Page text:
2. That our Lord regards with favour the bringing of little children into covenant with Him is seen from the fact that He showed such kindness towards them during His sojourn upon earth (Matthew 19:13; Luke 18:15; Mark 10:13-16). The phrase, "Kingdom of God," means the Church. And does not every word in the passage just quoted go to prove that our Saviour regarded little children as fit subjects for His kingdom? , who wrote during the apostolic age, remarks: "All infants are valued by the Lord, and esteemed first of all."

3. We are obliged to believe that children are entitled to the privilege of holy baptism, because they are distinctly included in the promises (Acts 2:38, 39). The Jews who heard these words of St. Peter's had always been accustomed to have their children enjoy the privileges of Church membership; and if it had been his purpose to tell them that this rule must now be changed, this was a very curious way of doing it! And slow progress Christianity would have made had it closed its doors more completely than Judaism had done!

4. The apostles baptized whole households. Not long after the baptism of Lydia's household, that of the jailor was baptized (vers. 31, 32). Here is an item from St. Paul's own journal — "I baptized the household of Stephanas" (1 Corinthians 1:16). The Syriac version of the New Testament, which was completed early in the second century, renders the verse concerning Lydia and her household as the baptism of Lydia and her children. And so, too, in the case of the jailor and his household, and the household of Stephanas.

5. Even those most opposed to infant baptism agree that when these little innocents die they are fit to be received into heaven. And if fit for the Church triumphant, why not for the Church militant?

6. Note the resemblance which infant baptism bears to circumcision. By this rite, children, when eight days old, all unconscious of what was done for them, were brought into covenant with God. When, in the course of Divine Providence, the seal of circumcision was changed to that of baptism, the Christian sacrament sanctioned all that the Jewish rite would have secured, had it continued to be observed. The conclusion follows, therefore, most naturally, that as children were made members of God's Church under the old dispensation, they are entitled to the same privilege under the new.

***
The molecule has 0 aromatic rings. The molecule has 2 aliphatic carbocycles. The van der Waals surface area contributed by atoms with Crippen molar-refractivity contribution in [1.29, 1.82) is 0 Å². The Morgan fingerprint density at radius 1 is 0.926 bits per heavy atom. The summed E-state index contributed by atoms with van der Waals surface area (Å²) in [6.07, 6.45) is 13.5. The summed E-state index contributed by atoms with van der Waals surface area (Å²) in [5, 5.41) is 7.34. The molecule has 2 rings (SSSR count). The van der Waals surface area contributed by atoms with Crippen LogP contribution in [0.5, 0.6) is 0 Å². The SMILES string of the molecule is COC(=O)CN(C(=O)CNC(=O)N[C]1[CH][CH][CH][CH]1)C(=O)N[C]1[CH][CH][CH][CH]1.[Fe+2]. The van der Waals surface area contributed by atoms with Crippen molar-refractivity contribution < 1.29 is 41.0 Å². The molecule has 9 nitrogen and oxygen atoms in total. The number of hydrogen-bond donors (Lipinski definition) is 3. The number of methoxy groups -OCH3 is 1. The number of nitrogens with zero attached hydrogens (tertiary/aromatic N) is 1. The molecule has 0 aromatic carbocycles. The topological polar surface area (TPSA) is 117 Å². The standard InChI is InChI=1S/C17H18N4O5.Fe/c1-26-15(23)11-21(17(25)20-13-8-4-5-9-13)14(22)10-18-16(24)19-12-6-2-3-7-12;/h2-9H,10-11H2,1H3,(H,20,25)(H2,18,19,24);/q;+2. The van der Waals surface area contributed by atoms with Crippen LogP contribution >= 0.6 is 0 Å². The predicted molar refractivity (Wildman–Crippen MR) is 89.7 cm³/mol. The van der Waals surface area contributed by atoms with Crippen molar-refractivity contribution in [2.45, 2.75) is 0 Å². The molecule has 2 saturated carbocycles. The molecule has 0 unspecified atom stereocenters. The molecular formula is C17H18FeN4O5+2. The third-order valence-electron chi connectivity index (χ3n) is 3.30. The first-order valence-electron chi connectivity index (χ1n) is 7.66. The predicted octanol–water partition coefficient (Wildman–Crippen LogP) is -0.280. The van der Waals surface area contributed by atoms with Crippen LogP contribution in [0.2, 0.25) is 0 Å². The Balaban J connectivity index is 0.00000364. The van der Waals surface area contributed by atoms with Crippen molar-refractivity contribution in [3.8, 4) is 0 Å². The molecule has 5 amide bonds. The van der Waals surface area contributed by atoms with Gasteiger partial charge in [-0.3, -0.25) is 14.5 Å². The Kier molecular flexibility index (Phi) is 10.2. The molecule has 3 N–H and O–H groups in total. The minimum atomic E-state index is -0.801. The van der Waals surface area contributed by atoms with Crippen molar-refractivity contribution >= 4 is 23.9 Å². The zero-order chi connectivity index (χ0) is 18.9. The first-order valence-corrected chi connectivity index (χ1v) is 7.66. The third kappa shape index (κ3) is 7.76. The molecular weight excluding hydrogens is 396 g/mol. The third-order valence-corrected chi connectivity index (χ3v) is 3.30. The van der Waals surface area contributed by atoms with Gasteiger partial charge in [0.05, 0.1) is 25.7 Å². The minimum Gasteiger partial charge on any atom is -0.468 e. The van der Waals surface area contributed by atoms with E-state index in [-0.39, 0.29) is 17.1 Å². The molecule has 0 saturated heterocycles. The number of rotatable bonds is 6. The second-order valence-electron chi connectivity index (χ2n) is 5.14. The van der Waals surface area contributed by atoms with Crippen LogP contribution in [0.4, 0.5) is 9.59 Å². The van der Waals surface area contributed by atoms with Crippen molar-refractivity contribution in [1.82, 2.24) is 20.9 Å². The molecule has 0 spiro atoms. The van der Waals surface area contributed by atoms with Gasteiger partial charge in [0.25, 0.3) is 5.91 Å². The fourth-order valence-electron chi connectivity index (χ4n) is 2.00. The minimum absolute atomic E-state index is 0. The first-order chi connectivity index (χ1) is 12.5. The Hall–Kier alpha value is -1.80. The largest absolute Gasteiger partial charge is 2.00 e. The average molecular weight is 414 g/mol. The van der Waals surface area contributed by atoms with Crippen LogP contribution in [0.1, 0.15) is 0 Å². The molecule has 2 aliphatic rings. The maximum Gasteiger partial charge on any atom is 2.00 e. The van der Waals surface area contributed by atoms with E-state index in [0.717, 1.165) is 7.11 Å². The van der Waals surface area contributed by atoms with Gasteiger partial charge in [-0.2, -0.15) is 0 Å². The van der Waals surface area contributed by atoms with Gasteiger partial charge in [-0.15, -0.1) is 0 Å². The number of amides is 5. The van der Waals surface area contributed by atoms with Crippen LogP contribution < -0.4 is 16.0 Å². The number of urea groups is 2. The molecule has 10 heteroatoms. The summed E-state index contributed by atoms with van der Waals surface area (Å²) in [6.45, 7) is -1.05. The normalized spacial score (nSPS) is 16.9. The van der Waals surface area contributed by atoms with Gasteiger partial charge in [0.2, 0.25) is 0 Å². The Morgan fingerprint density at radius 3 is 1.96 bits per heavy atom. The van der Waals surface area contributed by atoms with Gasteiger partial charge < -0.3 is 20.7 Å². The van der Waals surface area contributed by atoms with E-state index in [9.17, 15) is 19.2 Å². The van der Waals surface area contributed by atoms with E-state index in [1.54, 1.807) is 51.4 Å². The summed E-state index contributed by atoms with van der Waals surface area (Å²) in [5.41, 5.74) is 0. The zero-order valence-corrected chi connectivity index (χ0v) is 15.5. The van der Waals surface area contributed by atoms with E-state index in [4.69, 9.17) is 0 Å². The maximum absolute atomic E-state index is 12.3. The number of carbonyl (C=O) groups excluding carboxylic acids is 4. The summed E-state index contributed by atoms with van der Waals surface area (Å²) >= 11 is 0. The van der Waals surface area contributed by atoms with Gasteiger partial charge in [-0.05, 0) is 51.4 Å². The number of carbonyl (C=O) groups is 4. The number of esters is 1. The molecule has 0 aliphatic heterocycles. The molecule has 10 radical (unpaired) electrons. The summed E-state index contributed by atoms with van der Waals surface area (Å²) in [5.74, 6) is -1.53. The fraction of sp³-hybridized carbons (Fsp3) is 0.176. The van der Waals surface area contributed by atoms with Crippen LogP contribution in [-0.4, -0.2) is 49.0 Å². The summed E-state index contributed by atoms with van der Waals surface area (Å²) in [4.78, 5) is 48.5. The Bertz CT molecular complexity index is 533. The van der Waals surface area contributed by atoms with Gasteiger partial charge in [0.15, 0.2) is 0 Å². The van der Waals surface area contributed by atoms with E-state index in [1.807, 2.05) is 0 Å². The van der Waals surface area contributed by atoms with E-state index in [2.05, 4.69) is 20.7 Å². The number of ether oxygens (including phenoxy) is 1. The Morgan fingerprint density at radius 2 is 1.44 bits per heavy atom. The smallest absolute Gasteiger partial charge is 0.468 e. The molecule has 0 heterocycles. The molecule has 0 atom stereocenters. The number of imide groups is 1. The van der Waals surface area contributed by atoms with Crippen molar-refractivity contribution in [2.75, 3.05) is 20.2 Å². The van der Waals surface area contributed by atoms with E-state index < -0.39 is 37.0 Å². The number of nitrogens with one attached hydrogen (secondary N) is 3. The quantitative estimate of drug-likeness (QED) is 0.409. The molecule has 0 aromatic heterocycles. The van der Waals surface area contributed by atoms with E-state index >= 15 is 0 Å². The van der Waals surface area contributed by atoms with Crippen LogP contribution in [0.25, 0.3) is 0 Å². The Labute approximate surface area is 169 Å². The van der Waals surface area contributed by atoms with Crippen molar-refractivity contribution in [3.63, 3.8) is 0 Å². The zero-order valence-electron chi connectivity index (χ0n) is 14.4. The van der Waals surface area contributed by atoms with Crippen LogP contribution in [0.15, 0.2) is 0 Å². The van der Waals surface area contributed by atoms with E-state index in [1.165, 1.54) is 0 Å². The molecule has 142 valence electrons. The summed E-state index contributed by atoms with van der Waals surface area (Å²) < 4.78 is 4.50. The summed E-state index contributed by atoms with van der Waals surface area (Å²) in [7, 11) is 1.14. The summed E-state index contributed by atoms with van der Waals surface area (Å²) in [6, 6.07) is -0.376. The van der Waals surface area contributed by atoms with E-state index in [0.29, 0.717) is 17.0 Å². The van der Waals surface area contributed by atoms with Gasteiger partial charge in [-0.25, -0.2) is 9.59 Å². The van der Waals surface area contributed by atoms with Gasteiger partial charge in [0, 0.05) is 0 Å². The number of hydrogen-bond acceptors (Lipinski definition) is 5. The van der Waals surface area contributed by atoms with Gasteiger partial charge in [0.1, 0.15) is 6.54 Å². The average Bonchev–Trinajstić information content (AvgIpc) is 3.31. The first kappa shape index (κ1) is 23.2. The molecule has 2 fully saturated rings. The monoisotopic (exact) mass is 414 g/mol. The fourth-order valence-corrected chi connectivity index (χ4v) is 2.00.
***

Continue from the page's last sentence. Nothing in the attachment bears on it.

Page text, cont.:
7. We enter our protest against those who oppose infant baptism, and we insist that it is a practice in accordance with God's will, because it is nowhere forbidden. Does the Word of God command that children shall be shut out from His kingdom? And when we remember that nineteen-twentieths of the Christian world practise infant baptism, is it likely that the one-twentieth can be right?

8. It was practised in the Church from the days of the apostles, for a period of nearly fifteen hundred years, without a dissenting voice. The only question in regard to infant baptism which ever arose in the early ages of Christianity was whether, as baptism had taken the place of circumcision, it should be put off to the eighth day.

(J. N. Norton, D. D.)

Parallel Verses
KJV: And when she was baptized, and her household, she besought us, saying, If ye have judged me to be faithful to the Lord, come into my house, and abide there. And she constrained us.

WEB: When she and her household were baptized, she begged us, saying, "If you have judged me to be faithful to the Lord, come into my house, and stay." So she persuaded us.